Nick Clegg, Facebook’s vice president of global affairs and communications, noted in a blog post that his company has made some initial changes in response to a briefing on the report last year. Facebook, he said, has created a content oversight board “with a diverse range of ideological views,” and an appeals process for content that is removed.
“When dealing with such nuanced issues, involving policies that apply to billions of posts, we will inevitably make some bad calls, some of which may appear to strike harder at conservatives,” Clegg wrote. “That’s why it is so important that we work to make sure this process is free of bias, intended or not.”
Facebook also announced it will adjust its advertising policy to allow the display of medical tubes connected to people. The change will make it easier to approve pro-life ads focused on the survival stories of babies.
The social media platform’s efforts have not, however, appeased its harshest critics.
“Merely asking somebody to listen to conservatives’ concerns isn’t an ‘audit,’ it’s a smokescreen disguised as a solution,” said Sen. Josh Hawley, R-Mo. “Facebook should conduct an actual audit by giving a trusted third party access to its algorithm, its key documents, and its content moderation protocols. Then Facebook should release the results to the public.”
Some conservatives, including Hawley, have voiced support for government oversight of tech companies to quell ideological disenfranchisement. Others caution that tech companies are private entities with the First Amendment freedom to curate their content the way they want.
Meanwhile, Facebook is seeking to earn back eroded trust from consumers. It announced another policy, unconnected with Kyl’s report, that will allow users to have more control over their own data. The tool will allow users to see which apps and websites are tracking their activity on Facebook and have the option to sever those ties. Facebook hasn’t activated the tool in the United States but has released it in Ireland, South Korea, and Spain.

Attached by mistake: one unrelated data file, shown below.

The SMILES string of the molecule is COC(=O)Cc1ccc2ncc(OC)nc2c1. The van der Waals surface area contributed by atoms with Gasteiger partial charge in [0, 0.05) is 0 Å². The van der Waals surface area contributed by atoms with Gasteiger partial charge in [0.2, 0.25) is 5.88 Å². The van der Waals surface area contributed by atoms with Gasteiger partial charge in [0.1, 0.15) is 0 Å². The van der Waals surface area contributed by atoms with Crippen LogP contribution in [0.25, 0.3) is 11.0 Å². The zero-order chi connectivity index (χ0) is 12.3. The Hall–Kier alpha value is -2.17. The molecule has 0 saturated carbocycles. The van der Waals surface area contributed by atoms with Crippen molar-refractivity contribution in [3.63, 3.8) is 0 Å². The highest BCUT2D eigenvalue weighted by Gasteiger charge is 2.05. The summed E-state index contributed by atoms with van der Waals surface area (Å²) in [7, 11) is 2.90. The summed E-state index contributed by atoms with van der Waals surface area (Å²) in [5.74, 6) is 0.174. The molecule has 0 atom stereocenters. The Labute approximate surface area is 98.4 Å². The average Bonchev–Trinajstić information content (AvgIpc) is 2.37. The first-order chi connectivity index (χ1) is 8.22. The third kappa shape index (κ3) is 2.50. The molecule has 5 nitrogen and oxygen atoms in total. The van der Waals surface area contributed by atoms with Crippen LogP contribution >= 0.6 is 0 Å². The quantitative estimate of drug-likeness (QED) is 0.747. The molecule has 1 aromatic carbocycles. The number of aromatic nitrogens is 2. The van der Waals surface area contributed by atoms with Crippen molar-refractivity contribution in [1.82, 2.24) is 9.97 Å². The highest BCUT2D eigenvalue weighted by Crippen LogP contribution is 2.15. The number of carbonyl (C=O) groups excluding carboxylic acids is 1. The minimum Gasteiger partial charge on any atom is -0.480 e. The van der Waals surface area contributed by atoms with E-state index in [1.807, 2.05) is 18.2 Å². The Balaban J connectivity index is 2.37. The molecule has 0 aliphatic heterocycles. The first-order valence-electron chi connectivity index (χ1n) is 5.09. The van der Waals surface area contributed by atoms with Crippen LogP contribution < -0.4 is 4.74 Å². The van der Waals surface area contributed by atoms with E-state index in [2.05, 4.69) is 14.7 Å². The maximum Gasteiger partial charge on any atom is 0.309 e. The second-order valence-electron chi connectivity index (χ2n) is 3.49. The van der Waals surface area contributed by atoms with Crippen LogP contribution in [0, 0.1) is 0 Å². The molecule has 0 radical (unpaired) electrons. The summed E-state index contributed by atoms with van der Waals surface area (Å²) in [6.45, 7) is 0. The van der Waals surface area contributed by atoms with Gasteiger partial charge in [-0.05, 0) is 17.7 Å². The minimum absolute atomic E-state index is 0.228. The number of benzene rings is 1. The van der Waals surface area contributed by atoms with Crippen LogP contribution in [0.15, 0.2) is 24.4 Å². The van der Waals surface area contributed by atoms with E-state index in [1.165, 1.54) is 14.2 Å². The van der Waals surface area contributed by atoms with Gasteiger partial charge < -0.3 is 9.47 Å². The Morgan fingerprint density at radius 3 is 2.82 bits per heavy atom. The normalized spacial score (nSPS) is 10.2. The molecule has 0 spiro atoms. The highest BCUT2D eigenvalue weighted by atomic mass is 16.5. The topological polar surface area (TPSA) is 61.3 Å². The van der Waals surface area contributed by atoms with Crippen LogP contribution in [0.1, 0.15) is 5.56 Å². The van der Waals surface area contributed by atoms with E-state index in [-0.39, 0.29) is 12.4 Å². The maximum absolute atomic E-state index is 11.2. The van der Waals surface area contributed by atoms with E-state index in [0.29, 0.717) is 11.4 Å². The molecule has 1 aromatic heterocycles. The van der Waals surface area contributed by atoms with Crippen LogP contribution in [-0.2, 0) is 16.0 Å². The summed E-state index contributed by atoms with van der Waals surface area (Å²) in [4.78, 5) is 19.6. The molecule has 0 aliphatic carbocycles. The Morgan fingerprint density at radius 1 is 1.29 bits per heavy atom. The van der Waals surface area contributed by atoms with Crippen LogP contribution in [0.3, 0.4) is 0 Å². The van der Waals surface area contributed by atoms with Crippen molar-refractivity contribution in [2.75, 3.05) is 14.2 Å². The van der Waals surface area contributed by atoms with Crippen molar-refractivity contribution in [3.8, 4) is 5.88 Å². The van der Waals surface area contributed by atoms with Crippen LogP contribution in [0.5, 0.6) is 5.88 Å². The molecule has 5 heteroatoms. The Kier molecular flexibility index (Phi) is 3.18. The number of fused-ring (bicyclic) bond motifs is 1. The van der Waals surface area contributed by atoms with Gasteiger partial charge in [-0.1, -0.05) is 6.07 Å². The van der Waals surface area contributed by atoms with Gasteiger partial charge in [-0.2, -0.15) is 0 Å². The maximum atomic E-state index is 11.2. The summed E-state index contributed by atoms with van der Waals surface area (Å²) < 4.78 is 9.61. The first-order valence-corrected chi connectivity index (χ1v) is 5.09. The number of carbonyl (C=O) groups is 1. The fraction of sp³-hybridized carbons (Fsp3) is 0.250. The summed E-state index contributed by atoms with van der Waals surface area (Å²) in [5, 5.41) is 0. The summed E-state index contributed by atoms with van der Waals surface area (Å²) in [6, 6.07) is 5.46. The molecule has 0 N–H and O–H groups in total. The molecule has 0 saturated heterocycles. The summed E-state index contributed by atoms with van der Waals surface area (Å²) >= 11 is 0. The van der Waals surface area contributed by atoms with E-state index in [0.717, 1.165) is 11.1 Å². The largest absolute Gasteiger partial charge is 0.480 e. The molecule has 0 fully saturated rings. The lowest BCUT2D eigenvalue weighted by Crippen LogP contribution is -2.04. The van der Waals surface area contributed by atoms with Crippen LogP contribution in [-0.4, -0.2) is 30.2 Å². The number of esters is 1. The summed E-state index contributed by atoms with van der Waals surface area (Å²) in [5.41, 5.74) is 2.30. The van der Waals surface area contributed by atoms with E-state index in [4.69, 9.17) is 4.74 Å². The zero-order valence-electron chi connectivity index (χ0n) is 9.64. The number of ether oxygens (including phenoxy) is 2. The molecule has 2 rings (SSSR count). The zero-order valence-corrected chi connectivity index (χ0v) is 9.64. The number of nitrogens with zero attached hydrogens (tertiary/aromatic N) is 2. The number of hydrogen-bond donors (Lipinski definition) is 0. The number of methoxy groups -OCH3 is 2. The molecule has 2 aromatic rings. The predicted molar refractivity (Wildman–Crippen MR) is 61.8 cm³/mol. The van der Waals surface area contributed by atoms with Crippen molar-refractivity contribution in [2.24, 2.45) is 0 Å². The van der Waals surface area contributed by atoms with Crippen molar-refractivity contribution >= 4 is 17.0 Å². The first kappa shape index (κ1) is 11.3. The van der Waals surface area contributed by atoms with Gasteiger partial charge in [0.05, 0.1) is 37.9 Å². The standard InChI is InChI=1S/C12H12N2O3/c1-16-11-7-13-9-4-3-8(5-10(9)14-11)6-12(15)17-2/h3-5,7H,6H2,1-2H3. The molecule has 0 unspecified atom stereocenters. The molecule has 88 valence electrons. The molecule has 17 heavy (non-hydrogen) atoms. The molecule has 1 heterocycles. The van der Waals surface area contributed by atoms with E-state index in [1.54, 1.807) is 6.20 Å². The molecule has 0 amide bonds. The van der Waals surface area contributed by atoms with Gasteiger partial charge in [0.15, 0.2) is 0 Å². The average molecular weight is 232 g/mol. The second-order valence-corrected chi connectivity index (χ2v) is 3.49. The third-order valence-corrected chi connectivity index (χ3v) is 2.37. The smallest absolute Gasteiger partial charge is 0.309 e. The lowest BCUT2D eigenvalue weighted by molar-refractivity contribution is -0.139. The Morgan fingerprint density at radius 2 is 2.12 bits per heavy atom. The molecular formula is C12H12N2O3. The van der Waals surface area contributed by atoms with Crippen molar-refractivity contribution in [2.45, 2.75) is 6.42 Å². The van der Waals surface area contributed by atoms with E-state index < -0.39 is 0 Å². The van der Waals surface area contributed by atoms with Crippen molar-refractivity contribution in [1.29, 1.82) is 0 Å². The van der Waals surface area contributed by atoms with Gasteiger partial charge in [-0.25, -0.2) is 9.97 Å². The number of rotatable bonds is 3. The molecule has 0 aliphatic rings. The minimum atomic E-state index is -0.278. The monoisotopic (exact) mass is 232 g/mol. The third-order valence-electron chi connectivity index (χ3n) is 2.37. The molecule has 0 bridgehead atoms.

Clegg noted that Kyl’s team is continuing their work and will release a more in-depth report at a later date.
President Donald Trump said he might not cut foreign aid after all in the coming weeks amid concerns from Republicans and Democrats in Congress.
The president told reporters at the White House on Tuesday his administration was looking at ways to save $4 billion in proposed cuts to the State Department and the U.S. Agency for International Development. “And we’re talking to Republicans and Democrats about it,” Trump said. “And certain things we can save and certain things—it probably could be, you know, a pennywise.”
The Office of Management and Budget had indicated earlier this month it was reviewing spending on international organizations such as the United Nations peacekeeping, counternarcotics, and other programs.
The president has long expressed disdain for spending taxpayer dollars on foreign aid, but Congress has stymied his efforts to make cuts to programs seen as crucial to U.S. humanitarian and diplomatic efforts abroad. He backed down on a similar plan last year after an outcry from Congress.
Lawmakers have warned that attempting to bypass Congress to cut foreign aid would sour future budget talks.
“Not only do these cuts have the potential to undermine significant national security and anti-terrorism efforts of our diplomats and international partners overseas, but we fear such a rescission package could complicate the ability of the administration and Congress to work constructively on future appropriations deals,” Sen. Lindsey Graham and Rep. Hal Rogers, who serve as the top Republicans on committees overseeing funds for the State Department, warned in a letter last week. —A.K.W.
Harvest is a reporter for WORLD based in Washington, D.C.